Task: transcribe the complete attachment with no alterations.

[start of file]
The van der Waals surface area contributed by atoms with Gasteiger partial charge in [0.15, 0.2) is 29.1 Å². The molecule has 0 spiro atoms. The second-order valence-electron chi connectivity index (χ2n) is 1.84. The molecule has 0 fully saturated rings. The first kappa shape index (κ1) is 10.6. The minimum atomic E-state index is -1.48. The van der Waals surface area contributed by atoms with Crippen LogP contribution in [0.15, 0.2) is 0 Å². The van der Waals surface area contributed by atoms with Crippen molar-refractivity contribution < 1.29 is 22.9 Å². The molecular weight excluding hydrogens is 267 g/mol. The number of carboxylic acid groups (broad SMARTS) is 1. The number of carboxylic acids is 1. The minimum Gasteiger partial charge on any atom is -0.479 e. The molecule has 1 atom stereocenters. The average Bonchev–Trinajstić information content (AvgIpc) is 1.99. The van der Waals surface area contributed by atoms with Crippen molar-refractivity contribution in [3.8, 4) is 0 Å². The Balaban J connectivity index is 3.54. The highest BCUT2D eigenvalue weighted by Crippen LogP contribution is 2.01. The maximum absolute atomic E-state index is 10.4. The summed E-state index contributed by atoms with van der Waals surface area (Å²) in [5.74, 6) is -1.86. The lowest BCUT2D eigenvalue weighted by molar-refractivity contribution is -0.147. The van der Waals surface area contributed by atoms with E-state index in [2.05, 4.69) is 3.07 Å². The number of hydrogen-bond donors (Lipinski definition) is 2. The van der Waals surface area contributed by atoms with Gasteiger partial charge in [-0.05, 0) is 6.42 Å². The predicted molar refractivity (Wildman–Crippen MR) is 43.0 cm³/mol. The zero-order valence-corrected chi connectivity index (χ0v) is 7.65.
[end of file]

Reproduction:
The van der Waals surface area contributed by atoms with Gasteiger partial charge in [0.15, 0.2) is 29.1 Å². The molecule has 0 spiro atoms. The second-order valence-electron chi connectivity index (χ2n) is 1.84. The molecule has 0 fully saturated rings. The first kappa shape index (κ1) is 10.6. The minimum atomic E-state index is -1.48. The van der Waals surface area contributed by atoms with Crippen LogP contribution in [0.15, 0.2) is 0 Å². The van der Waals surface area contributed by atoms with Crippen molar-refractivity contribution < 1.29 is 22.9 Å². The molecular weight excluding hydrogens is 267 g/mol. The number of carboxylic acid groups (broad SMARTS) is 1. The number of carboxylic acids is 1. The minimum Gasteiger partial charge on any atom is -0.479 e. The molecule has 1 atom stereocenters. The average Bonchev–Trinajstić information content (AvgIpc) is 1.99. The van der Waals surface area contributed by atoms with Crippen molar-refractivity contribution in [3.8, 4) is 0 Å². The Balaban J connectivity index is 3.54. The highest BCUT2D eigenvalue weighted by Crippen LogP contribution is 2.01. The maximum absolute atomic E-state index is 10.4. The summed E-state index contributed by atoms with van der Waals surface area (Å²) in [5.74, 6) is -1.86. The lowest BCUT2D eigenvalue weighted by molar-refractivity contribution is -0.147. The van der Waals surface area contributed by atoms with E-state index in [2.05, 4.69) is 3.07 Å². The number of hydrogen-bond donors (Lipinski definition) is 2. The van der Waals surface area contributed by atoms with Gasteiger partial charge in [-0.05, 0) is 6.42 Å². The predicted molar refractivity (Wildman–Crippen MR) is 43.0 cm³/mol. The zero-order valence-corrected chi connectivity index (χ0v) is 7.65.